Oncotarget

Priority Research Papers:

c-Jun N-terminal kinase 2 prevents luminal cell commitment in normal mammary glands and tumors by inhibiting p53/Notch1 and breast cancer gene 1 expression

Michael A. Cantrell _, Nancy D. Ebelt, Adam D. Pfefferle, Charles M. Perou and Carla Lynn Van Den Berg

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Oncotarget. 2015; 6:11863-11881. https://doi.org/10.18632/oncotarget.3787

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Abstract

Michael A. Cantrell1,*, Nancy D. Ebelt1,*, Adam D. Pfefferle3,4, Charles M. Perou3,4,5, Carla Lynn Van Den Berg1,2

1Institute of Cellular & Molecular Biology, College of Pharmacy, University of Texas at Austin, Dell Pediatric Research Institute, Austin, TX 78723, USA

2Division of Pharmacology &Toxicology, College of Pharmacy, University of Texas at Austin, Dell Pediatric Research Institute, Austin, TX 78723, USA

3Department of Pathology and Laboratory Medicine, University of North Carolina at Chapel Hill, School of Medicine, Chapel Hill, NC 27599, USA

4Lineberger Comprehensive Cancer Center, University of North Carolina at Chapel Hill, School of Medicine, Chapel Hill, NC 27599, USA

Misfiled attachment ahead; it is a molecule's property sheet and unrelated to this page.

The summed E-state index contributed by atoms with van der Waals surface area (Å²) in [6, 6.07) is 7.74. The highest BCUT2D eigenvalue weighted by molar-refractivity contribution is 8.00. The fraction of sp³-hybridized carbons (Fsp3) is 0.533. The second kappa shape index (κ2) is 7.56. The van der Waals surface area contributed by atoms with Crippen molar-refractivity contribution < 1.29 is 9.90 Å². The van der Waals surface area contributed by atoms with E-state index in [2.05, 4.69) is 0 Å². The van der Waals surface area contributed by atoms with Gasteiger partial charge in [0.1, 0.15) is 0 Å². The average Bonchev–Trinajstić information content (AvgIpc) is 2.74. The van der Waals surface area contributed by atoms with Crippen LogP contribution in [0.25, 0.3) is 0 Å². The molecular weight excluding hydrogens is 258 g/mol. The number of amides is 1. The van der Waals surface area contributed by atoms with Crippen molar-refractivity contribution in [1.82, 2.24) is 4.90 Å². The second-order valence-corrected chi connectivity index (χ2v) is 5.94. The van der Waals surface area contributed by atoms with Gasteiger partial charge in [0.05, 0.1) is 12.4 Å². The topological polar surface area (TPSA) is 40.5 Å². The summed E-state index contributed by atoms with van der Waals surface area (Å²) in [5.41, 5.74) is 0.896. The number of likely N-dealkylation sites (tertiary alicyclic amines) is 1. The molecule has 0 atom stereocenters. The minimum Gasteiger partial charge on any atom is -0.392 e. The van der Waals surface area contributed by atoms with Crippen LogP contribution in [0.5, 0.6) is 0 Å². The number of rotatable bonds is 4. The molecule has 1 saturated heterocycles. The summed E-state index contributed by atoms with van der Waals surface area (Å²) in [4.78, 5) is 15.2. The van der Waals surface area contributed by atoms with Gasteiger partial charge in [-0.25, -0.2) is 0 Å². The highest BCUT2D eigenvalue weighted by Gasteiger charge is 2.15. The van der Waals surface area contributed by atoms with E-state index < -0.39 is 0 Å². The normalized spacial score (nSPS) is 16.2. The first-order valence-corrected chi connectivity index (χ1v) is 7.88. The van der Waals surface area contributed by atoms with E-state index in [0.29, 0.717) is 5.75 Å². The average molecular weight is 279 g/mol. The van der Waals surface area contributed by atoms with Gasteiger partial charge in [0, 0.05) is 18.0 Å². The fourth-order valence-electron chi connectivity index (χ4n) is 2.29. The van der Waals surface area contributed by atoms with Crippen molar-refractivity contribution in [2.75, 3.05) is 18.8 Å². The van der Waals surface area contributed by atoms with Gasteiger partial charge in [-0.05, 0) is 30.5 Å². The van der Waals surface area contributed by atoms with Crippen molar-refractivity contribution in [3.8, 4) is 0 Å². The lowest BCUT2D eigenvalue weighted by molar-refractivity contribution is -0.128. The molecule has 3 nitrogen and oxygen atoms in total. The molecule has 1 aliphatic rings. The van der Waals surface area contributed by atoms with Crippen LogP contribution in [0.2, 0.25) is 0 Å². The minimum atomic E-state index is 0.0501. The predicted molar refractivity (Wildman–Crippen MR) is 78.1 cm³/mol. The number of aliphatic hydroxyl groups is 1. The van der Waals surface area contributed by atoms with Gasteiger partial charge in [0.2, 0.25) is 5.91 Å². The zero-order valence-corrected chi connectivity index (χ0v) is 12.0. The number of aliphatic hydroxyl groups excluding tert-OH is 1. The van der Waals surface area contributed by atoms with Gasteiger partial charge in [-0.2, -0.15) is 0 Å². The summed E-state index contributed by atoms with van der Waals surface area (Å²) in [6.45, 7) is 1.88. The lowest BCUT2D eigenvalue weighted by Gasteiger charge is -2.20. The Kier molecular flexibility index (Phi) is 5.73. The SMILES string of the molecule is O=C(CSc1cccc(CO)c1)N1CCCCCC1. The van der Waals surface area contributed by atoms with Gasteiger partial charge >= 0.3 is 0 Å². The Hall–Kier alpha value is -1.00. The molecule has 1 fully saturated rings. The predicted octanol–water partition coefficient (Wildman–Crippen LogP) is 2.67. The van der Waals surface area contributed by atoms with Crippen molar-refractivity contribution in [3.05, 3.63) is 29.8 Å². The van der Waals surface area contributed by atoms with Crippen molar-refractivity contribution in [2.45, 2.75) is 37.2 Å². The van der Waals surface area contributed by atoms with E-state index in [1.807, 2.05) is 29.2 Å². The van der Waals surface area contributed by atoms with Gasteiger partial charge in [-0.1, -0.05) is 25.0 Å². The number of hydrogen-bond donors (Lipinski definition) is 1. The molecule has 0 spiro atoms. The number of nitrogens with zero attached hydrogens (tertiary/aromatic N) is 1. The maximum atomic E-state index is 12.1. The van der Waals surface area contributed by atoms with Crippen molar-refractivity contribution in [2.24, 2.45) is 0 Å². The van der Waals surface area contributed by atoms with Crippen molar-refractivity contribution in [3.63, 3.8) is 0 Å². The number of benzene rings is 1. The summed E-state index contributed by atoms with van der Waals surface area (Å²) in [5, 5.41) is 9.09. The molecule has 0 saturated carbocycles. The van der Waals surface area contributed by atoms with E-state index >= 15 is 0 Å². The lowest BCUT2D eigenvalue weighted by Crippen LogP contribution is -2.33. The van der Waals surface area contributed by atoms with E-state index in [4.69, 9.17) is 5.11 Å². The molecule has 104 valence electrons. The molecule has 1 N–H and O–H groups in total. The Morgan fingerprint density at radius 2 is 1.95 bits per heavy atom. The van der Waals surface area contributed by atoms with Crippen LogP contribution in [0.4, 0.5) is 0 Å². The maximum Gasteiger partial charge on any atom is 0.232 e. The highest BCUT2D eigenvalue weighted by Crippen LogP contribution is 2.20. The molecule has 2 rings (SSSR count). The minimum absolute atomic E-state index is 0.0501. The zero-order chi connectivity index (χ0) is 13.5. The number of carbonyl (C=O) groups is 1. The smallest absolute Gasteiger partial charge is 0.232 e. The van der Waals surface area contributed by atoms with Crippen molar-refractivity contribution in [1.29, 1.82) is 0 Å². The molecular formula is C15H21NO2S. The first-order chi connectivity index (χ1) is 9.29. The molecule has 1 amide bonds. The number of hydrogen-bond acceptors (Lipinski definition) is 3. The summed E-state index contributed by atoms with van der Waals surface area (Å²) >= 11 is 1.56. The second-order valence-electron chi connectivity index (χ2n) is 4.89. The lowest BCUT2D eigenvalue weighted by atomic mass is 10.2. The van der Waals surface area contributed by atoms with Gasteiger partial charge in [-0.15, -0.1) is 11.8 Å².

5Department of Genetics, University of North Carolina at Chapel Hill, School of Medicine, Chapel Hill, NC 27599, USA

*These authors have contributed equally to this work

Correspondence to:

Carla Lynn Van Den Berg, e-mail: carla.vandenberg@austin.utexas.edu

Keywords: breast cancer, JNK2, p53, Notch1, BRCA1

Received: March 13, 2015     Accepted: April 13, 2015     Published: April 25, 2015

ABSTRACT

Breast cancer is a heterogeneous disease with several subtypes carrying unique prognoses. Patients with differentiated luminal tumors experience better outcomes, while effective treatments are unavailable for poorly differentiated tumors, including the basal-like subtype. Mechanisms governing mammary tumor subtype generation could prove critical to developing better treatments. C-Jun N-terminal kinase 2 (JNK2) is important in mammary tumorigenesis and tumor progression. Using a variety of mouse models, human breast cancer cell lines and tumor expression data, studies herein support that JNK2 inhibits cell differentiation in normal and cancer-derived mammary cells. JNK2 prevents precocious pubertal mammary development and inhibits Notch-dependent expansion of luminal cell populations. Likewise, JNK2 suppresses luminal populations in a p53-competent Polyoma Middle T-antigen tumor model where jnk2 knockout causes p53-dependent upregulation of Notch1 transcription. In a p53 knockout model, JNK2 restricts luminal populations independently of Notch1, by suppressing Brca1 expression and promoting epithelial to mesenchymal transition. JNK2 also inhibits estrogen receptor (ER) expression and confers resistance to fulvestrant, an ER inhibitor, while stimulating tumor progression. These data suggest that therapies inhibiting JNK2 in breast cancer may promote tumor differentiation, improve endocrine therapy response, and inhibit metastasis.


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